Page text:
If there’s anything the last few years should have taught us, it’s that things are never as they seem. The most glaring example of that is that after thinking about and preparing for a pandemic, when it came, it wasn’t like any of us expected. We can say the same for just about every problem we’ve encountered the last few years, especially the supply line shortages that we’re still dealing with.
One of the habits I have, which we all should, is to take the time for an AAR or ‘after action review’ if every disaster I encounter, whether I am directly affected by it or not. Hindsight is still 20/20, so we can see a lot, looking back at what happened, that we might not see from the other side. If we can learn those lessons and apply them to our future preps, we’ll be much better off if something similar happens again… and if there’s one lesson history teaches us, it’s that it will happen again.
The tricky part in this is looking at it honestly, so that we can see our own failings in the process. While we can and should try to learn from the mistakes of others, the best lessons come out of our own mistakes. Not only are they better lessons, but they’re also the ones we need to learn the most, so that we don’t repeat them.
With that in mind, here are a few of the lessons that the last couple of years have taught me.
It Doesn’t Have to Look Like a Disaster
We all have an idea in our heads of what a disaster is going to look like, even a major disaster. Perhaps those images are a bit too much like Hollywood would make them to be. Real world disasters don’t look like that and can even look like business as normal. Yet when it comes down to it, we lived through a global pandemic, which seemed more like an inconvenience, than a true disaster.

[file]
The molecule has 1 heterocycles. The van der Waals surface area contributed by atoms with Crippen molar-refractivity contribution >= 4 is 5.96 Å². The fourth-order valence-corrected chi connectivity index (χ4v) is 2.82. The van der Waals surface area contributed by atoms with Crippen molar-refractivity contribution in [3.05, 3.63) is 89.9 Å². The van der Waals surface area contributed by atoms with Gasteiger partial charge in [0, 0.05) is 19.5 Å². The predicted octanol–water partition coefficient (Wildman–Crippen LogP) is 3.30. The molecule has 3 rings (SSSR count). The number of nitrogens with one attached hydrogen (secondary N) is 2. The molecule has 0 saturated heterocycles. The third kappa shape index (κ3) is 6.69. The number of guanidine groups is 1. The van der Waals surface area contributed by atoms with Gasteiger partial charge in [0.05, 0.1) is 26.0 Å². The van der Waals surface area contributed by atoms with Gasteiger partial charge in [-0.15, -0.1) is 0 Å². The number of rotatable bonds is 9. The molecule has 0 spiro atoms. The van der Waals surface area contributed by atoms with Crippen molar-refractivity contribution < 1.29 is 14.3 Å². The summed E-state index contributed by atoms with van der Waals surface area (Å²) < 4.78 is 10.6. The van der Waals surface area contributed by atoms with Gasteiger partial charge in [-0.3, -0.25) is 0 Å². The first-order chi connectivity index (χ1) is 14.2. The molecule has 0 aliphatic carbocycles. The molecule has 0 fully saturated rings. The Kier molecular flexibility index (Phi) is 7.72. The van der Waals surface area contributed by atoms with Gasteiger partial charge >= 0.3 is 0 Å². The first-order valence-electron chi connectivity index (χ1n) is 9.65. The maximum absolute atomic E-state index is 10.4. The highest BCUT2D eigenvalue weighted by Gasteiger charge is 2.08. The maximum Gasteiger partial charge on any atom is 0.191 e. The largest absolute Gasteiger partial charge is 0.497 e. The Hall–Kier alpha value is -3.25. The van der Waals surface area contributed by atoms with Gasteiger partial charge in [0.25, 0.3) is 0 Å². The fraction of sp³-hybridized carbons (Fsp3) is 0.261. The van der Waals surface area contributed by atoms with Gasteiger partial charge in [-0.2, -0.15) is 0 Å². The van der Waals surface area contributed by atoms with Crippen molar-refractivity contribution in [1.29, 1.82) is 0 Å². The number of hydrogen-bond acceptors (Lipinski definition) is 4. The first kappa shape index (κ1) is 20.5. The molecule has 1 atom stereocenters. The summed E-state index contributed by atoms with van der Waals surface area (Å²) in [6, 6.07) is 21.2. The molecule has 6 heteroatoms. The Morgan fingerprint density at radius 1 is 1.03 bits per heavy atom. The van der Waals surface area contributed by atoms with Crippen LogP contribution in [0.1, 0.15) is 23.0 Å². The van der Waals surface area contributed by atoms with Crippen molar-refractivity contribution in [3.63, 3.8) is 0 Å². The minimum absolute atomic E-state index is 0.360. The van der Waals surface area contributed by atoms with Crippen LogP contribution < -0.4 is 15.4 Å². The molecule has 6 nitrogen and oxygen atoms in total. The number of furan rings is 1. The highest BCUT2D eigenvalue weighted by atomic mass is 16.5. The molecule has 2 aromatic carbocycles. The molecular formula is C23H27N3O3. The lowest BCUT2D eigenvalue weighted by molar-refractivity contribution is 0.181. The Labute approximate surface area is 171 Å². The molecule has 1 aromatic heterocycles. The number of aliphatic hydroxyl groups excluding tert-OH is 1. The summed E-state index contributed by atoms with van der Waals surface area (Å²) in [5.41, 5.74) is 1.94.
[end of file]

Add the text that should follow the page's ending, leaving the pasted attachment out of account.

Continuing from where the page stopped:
I literally had preppers ask me what they should do for toilet paper and food, when the supermarkets ran out and they had plenty of both in their basements. Because the pandemic didn’t look like the disaster they were expecting, they didn’t react to it like a disaster. So, while they were sitting on a good stockpile, they were suffering like the people who hadn’t prepared.
We’re still dealing with shortages from that disaster, but there are still people who won’t use what they’ve stockpiled, because they might need it someday. Uh, isn’t today included in the group of “someday?”
The Power Won’t Necessarily Go Out
The power going out during a disaster has become an article of faith in the prepping community. we are so accustomed to thinking that the power will go out, that we tend to think we’re not in a disaster if it stays on. Yet power and disasters are not mutually exclusive. As we’ve seen, the power can still stay on, even in the midst of a disaster.
Even the big hit that the Texas power grid took during winter storm Uri didn’t affect the power in most of the state. While there were several million people without power, there were many times more who still had the lights on. For those people, the biggest problem was that the water was out.